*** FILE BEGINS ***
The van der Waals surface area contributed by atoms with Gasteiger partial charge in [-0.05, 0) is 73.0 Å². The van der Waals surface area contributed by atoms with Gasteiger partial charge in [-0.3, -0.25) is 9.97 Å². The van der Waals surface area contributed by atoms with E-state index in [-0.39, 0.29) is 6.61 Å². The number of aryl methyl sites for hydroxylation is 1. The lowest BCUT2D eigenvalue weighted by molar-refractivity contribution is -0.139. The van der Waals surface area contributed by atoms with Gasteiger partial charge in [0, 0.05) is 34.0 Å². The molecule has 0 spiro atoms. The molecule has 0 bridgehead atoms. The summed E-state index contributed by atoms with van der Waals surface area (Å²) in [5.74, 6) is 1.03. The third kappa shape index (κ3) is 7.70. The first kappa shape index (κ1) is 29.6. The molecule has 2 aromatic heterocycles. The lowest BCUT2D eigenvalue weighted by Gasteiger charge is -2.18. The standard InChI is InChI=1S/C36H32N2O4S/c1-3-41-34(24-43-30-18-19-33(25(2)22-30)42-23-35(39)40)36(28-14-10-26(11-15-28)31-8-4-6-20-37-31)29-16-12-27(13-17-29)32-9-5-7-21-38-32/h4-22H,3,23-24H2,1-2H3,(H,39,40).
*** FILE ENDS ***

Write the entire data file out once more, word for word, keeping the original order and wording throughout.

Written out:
The van der Waals surface area contributed by atoms with Gasteiger partial charge in [-0.05, 0) is 73.0 Å². The van der Waals surface area contributed by atoms with Gasteiger partial charge in [-0.3, -0.25) is 9.97 Å². The van der Waals surface area contributed by atoms with E-state index in [-0.39, 0.29) is 6.61 Å². The number of aryl methyl sites for hydroxylation is 1. The lowest BCUT2D eigenvalue weighted by molar-refractivity contribution is -0.139. The van der Waals surface area contributed by atoms with Gasteiger partial charge in [0, 0.05) is 34.0 Å². The molecule has 0 spiro atoms. The molecule has 0 bridgehead atoms. The summed E-state index contributed by atoms with van der Waals surface area (Å²) in [5.74, 6) is 1.03. The third kappa shape index (κ3) is 7.70. The first kappa shape index (κ1) is 29.6. The molecule has 2 aromatic heterocycles. The lowest BCUT2D eigenvalue weighted by Gasteiger charge is -2.18. The standard InChI is InChI=1S/C36H32N2O4S/c1-3-41-34(24-43-30-18-19-33(25(2)22-30)42-23-35(39)40)36(28-14-10-26(11-15-28)31-8-4-6-20-37-31)29-16-12-27(13-17-29)32-9-5-7-21-38-32/h4-22H,3,23-24H2,1-2H3,(H,39,40).